Jihe Song (Napier U., UK), Modelling Real Options: A First Passage Time Approach

This paper introduces the first passage time approach to study optimal option exercise rule for geometric Brownian motion process to a boundary. I have derived analytical results on the first passage time probability, density and its expectation. The results on the first moment of the first passage time clarify some recent controversies on the sign of uncertainty on investment. The first passage time provides an alternative characterisation of optimal exercise rule. In addition, we establish a new framework for testing real option models. The approach is applicable to other stochastic modelling in finance and economics.

Greg Robel (Boeing), Real Options and Mean-Reverting Prices


Andrea Gamba (U. Verona, Italy and ROG) and Lenos Trigeorgis (U. Cyprus and U. Chicago), A Log-transformed Binomial Lattice Extension for Multi-Dimensional Option Problems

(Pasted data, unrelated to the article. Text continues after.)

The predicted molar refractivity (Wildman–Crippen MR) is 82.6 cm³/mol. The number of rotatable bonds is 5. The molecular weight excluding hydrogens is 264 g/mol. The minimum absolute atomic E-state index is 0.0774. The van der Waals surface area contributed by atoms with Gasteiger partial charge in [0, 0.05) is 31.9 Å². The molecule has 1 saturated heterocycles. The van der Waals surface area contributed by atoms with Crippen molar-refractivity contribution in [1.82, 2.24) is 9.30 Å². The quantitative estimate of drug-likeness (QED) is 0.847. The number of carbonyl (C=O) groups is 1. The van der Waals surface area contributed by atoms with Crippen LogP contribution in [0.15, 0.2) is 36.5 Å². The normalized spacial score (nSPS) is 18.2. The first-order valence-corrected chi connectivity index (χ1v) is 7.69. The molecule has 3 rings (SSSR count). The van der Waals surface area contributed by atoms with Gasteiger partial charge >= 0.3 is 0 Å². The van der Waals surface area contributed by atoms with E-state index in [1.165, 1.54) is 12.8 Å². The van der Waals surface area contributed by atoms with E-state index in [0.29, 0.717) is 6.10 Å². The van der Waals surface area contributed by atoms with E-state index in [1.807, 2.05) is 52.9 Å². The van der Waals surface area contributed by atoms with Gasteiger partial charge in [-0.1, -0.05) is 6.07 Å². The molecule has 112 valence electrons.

We propose a log-transformed binomial lattice approach for pricing options whose payoff depends on several state variable following a joint diffusion process. Our method extends the log-transformed approach proposed by Trigeorgis (1991) to several state variables and improves other known lattice algorithms (Boyle, Evnine and Gibbs (1989) and Kamrad and Ritchken (1991)).
The method we propose is consistent, stable and efficient. We present some applications of our method both to financial and real option pricing problems.

Panel Discussion:
Challenges and Future Prospects II
(Academic Perspectives)
Moderator: Alex Triantis (U.

Panelists include:
Bhagwan Chowdhry (UCLA)
Blake Johnson (
Stanford U.)
Robert McDonald (Northwestern U.)
Eduardo Schwartz (UCLA)
Gordon Sick (U. Calgary)
Lenos Trigeorgis (U. Cyprus, U. Chicago and ROG)